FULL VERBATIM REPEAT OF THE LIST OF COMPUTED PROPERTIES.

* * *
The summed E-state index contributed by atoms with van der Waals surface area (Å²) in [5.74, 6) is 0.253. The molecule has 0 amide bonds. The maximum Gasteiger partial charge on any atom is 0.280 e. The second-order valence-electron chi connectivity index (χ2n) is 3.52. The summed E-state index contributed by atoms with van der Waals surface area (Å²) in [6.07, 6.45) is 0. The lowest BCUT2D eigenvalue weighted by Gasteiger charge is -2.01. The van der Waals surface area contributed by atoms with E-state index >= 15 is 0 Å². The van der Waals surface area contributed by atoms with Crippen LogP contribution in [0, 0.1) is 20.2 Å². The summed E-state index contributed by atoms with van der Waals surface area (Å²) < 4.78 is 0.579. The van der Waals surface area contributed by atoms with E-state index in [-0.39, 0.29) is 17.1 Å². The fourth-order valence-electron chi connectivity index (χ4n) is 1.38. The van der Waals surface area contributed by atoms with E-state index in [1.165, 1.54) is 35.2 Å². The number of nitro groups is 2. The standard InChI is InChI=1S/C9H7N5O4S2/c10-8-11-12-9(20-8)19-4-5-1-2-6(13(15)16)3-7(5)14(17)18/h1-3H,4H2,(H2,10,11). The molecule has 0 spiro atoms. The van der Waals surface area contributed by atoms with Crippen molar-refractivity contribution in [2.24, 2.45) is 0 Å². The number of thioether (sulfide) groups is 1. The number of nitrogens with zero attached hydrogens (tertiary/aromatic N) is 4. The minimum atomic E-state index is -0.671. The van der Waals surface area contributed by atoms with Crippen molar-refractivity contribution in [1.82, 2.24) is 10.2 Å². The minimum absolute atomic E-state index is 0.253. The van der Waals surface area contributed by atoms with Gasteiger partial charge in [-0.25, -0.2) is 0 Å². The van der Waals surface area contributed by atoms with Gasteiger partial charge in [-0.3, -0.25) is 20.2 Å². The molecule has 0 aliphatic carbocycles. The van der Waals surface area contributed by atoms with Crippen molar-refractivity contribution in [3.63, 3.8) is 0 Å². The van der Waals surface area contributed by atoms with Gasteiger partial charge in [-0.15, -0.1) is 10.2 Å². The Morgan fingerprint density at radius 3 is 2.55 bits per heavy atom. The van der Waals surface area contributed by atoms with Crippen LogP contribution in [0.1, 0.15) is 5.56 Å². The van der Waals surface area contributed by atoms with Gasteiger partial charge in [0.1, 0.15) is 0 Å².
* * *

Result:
The summed E-state index contributed by atoms with van der Waals surface area (Å²) in [5.74, 6) is 0.253. The molecule has 0 amide bonds. The maximum Gasteiger partial charge on any atom is 0.280 e. The second-order valence-electron chi connectivity index (χ2n) is 3.52. The summed E-state index contributed by atoms with van der Waals surface area (Å²) in [6.07, 6.45) is 0. The lowest BCUT2D eigenvalue weighted by Gasteiger charge is -2.01. The van der Waals surface area contributed by atoms with E-state index >= 15 is 0 Å². The van der Waals surface area contributed by atoms with Crippen LogP contribution in [0, 0.1) is 20.2 Å². The summed E-state index contributed by atoms with van der Waals surface area (Å²) < 4.78 is 0.579. The van der Waals surface area contributed by atoms with E-state index in [-0.39, 0.29) is 17.1 Å². The fourth-order valence-electron chi connectivity index (χ4n) is 1.38. The van der Waals surface area contributed by atoms with E-state index in [1.165, 1.54) is 35.2 Å². The number of nitro groups is 2. The standard InChI is InChI=1S/C9H7N5O4S2/c10-8-11-12-9(20-8)19-4-5-1-2-6(13(15)16)3-7(5)14(17)18/h1-3H,4H2,(H2,10,11). The molecule has 0 spiro atoms. The van der Waals surface area contributed by atoms with Crippen molar-refractivity contribution in [2.24, 2.45) is 0 Å². The number of thioether (sulfide) groups is 1. The number of nitrogens with zero attached hydrogens (tertiary/aromatic N) is 4. The minimum atomic E-state index is -0.671. The van der Waals surface area contributed by atoms with Crippen molar-refractivity contribution in [1.82, 2.24) is 10.2 Å². The minimum absolute atomic E-state index is 0.253. The van der Waals surface area contributed by atoms with Gasteiger partial charge in [-0.25, -0.2) is 0 Å². The van der Waals surface area contributed by atoms with Gasteiger partial charge in [-0.3, -0.25) is 20.2 Å². The molecule has 0 aliphatic carbocycles. The van der Waals surface area contributed by atoms with Crippen molar-refractivity contribution in [3.63, 3.8) is 0 Å². The van der Waals surface area contributed by atoms with Gasteiger partial charge in [-0.15, -0.1) is 10.2 Å². The Morgan fingerprint density at radius 3 is 2.55 bits per heavy atom. The van der Waals surface area contributed by atoms with Crippen LogP contribution in [0.1, 0.15) is 5.56 Å². The van der Waals surface area contributed by atoms with Gasteiger partial charge in [0.1, 0.15) is 0 Å².